Introduction to Collaborative Software
What is Collaborative Software?
Collaborative software, or groupware, is technology designed to facilitate the work of groups. This technology may be used to communicate, cooperate, coordinate, solve problems, compete, or negotiate. While traditional technologies like the telephone qualify as groupware, the term is ordinarily used to refer to a specific class of technologies relying on modern computer networks, such as email, newsgroups, videophones, or chat.
Groupware technologies are typically categorized along two primary dimensions:
- whether users of the groupware are working together at the same time (“realtime” or “synchronous” groupware) or different times (“asynchronous” groupware), and
- whether users are working together in the same place (“colocated” or “face-to-face”) or in different places (“non-colocated” or “distance”).
Several typical groupware applications are described in more detail on our Typical Collaborative Software Applications page.
What is CSCW?
CSCW (Computer-Supported Cooperative Work) refers to the field of study which examines the design, adoption, and use of groupware. Despite the name, this field of study is not restricted to issues of “cooperation” or “work” but also examines competition, socialization, and play. The field typically attracts those interested in software design and social and organizational behavior, including business people, computer scientists, organizational psychologists, communications researchers, and anthropologists, among other specialties.
How is Collaborative Software Design Different from Traditional User Interface Design?
Groupware design involves understanding groups and how people behave in groups. It also involves having a good understanding of networking technology and how aspects of that technology (for instance, delays in synchronizing views) affect a user’s experience. All the issues related to traditional user interface design remain relevant, since the technology still involves people.
However, many aspects of groups require special consideration. For instance, not only do million-person groups behave differently from 5-person groups, but the performance parameters of the technologies to support different groups vary. Ease-of-use must be better for groupware than for single-user systems because the pace of use of an application is often driven by the pace of a conversation. System responsiveness and reliability become more significant issues. Designers must have an understanding of the degree of homogeneity of users, of the possible roles people play in cooperative work, and of who key decision-makers are and what influences them.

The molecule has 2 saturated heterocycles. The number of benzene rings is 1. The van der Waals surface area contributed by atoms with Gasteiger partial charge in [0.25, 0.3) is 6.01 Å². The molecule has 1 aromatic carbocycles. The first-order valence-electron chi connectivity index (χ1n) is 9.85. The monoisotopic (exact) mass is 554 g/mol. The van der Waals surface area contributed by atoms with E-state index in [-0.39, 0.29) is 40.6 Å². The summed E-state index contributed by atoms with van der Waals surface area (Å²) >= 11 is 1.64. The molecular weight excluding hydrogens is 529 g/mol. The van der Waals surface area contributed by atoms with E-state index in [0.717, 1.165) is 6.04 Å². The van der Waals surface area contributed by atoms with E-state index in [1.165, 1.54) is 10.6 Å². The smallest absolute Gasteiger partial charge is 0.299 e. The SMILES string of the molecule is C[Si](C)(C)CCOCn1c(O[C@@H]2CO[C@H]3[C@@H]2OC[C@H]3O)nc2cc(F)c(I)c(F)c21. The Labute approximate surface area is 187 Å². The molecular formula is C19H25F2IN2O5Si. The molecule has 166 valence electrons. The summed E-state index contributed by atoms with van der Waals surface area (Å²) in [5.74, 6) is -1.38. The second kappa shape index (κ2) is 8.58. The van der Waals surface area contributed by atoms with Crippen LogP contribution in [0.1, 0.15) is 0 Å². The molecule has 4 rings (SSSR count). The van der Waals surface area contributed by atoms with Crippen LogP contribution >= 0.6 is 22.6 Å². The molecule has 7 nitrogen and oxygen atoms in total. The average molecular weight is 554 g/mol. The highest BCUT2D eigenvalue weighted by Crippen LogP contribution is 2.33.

We discuss design issues in significantly more detail on our Collaborative Software: Design Issues page.
Why is collaborative software design worth paying attention to in the first place?
Collaborative software offers significant advantages over single-user systems. Here are some of the most common reasons people want to use collaborative software:
- to facilitate communication: make it faster, clearer, and more persuasive
- to enable communication where it wouldn’t otherwise be possible
- to enable telecommuting
- to cut down on travel costs
- to bring together multiple perspectives and expertise
- to form groups with common interests where it wouldn’t be possible to gather a sufficient number of people face-to-face
- to save time and cost in coordinating group work
- to facilitate group problem-solving
- to enable new modes of communication, such as anonymous interchanges or structured interactions
In addition to the benefits of groupware, another good reason to study usability and design issues in groupware is to avoid a failed design. Groupware is significantly more difficult to get right than traditional software. Typically, a groupware system can’t succeed unless most or all of the target group is willing to adopt the system. In contrast, a single-user system can be successful even if only a fraction of the target market adopts it.